You may also like

Prompt Cards

These two group activities use mathematical reasoning - one is numerical, one geometric.

Consecutive Numbers

An investigation involving adding and subtracting sets of consecutive numbers. Lots to find out, lots to explore.

Exploring Wild & Wonderful Number Patterns

EWWNP means Exploring Wild and Wonderful Number Patterns Created by Yourself! Investigate what happens if we create number patterns using some simple rules.

The Dice Train

Age 7 to 11
Challenge Level


This dice model represents an old blue steam train with a white funnel on the engine at the front. The dice that make up the train are joined using two rules.

RULE 1: Faces that touch each other have the same number.
So, underneath the white dice is a $3$ touching a $3$ on the blue dice.
The blue dice has a $6$ on the face that touches the $6$ on the middle blue dice.
The middle blue dice has a $1$ that touches the $1$ on the last dice.

RULE 2: The number on the top of the funnel must equal the total of the numbers showing on top of the remaining dice (carriages) that can be seen.
So, the $4$ on top of the funnel equals the two $2$'s on top of the blue carriages.

RULE 3: Always use four or more dice - so you have at least two 'carriage numbers' to add up.


Obeying all the rules, how many solutions are possible?
You can make models like this one or you could make it longer.
Each one you make is to have the funnel on top of the front dice.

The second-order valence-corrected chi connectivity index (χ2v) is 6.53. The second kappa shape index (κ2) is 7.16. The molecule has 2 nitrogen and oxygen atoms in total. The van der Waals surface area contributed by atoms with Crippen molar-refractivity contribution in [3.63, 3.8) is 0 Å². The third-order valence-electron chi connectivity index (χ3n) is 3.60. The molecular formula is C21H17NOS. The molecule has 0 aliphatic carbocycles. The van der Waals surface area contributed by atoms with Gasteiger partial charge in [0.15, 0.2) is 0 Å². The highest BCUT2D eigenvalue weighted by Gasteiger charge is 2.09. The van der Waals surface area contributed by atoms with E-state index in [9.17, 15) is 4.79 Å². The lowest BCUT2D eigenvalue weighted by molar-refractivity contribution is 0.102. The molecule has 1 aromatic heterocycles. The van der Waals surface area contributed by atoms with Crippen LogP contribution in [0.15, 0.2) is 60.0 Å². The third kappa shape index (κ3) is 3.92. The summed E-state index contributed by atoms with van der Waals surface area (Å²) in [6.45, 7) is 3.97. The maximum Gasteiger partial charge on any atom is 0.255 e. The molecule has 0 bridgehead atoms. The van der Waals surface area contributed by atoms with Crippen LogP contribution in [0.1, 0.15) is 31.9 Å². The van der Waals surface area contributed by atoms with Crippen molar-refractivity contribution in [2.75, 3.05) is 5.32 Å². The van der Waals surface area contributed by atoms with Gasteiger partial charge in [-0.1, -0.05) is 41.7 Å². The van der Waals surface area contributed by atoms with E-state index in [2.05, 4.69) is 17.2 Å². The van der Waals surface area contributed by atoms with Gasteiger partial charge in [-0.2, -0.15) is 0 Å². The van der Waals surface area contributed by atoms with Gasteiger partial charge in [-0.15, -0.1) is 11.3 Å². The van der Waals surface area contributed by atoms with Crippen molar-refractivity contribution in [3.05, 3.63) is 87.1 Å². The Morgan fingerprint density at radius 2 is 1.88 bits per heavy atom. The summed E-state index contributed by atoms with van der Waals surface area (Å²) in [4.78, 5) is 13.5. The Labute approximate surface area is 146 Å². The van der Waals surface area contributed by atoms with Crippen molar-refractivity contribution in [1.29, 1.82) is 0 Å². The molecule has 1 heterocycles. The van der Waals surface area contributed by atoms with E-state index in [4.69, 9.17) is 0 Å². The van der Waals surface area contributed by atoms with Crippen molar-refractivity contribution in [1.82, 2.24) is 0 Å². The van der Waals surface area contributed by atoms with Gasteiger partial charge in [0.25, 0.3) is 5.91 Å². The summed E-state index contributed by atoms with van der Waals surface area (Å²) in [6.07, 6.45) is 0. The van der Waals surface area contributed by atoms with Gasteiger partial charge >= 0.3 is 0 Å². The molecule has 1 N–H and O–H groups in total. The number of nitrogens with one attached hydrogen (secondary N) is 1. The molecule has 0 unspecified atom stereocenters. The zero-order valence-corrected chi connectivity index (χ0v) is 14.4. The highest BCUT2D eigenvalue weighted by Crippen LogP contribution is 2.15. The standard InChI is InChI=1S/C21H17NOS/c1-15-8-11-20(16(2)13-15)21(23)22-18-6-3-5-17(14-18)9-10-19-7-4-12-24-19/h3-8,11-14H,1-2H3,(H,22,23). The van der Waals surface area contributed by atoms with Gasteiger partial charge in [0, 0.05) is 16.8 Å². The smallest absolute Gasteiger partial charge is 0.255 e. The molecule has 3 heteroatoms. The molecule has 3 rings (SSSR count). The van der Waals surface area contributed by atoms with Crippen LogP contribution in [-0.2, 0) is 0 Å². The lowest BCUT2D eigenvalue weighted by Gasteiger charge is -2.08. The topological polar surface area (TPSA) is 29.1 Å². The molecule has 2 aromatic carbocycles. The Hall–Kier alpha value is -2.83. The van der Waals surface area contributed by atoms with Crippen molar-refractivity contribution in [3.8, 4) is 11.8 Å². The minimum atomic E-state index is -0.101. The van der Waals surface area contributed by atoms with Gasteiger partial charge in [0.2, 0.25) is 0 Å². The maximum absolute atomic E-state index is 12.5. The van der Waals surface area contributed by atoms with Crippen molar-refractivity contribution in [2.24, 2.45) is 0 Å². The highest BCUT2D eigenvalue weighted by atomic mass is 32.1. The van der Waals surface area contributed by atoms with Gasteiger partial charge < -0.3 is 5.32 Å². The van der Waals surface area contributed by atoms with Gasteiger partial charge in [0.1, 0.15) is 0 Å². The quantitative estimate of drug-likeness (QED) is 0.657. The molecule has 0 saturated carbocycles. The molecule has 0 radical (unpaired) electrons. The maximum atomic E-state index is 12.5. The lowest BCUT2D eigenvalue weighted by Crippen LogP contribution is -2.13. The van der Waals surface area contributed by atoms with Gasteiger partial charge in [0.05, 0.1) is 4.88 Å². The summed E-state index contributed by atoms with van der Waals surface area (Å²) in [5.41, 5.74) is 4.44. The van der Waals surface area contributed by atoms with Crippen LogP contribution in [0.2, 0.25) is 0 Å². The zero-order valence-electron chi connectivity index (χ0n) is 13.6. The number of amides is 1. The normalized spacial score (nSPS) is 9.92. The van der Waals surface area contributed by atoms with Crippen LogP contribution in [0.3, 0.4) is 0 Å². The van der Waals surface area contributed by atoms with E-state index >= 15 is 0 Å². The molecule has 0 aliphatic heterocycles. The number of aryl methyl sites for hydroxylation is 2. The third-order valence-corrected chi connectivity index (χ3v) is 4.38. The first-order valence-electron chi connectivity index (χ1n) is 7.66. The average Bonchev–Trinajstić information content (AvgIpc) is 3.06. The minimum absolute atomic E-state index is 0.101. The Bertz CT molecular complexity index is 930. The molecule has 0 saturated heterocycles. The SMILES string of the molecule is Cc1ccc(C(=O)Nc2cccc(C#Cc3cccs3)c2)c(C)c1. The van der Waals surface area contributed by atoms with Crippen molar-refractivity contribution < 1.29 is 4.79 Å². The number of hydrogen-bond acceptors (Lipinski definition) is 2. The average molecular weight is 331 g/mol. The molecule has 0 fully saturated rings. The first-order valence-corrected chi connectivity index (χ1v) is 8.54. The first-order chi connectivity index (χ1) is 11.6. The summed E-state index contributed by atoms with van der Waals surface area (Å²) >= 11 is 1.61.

Why do this problem?

This problem challenges pupils in a novel situation, which may seem simple at first.  It combines spatial awareness and number awareness.

Possible approach

Introduce dice to the children by asking what they already know about them.  You could then talk about what numbers are visible when they are on a table. Next, make the train shape using differently coloured dice and talk about what numbers are on top.

When they are happy with that, introduce the rule about the 'funnel number' and the 'carriages numbers'. They can then talk about the numbers that face each other. When they are comfortable with the rules they can start setting about finding examples that work.

You may wish to stop at a suitable moment to bring the children back together for a short time (a mini plenary).  You could ask children to share ways of working which may help all learners in the group progress.

Key questions

What numbers have you got that equal each other?
Tell me how you are finding more solutions.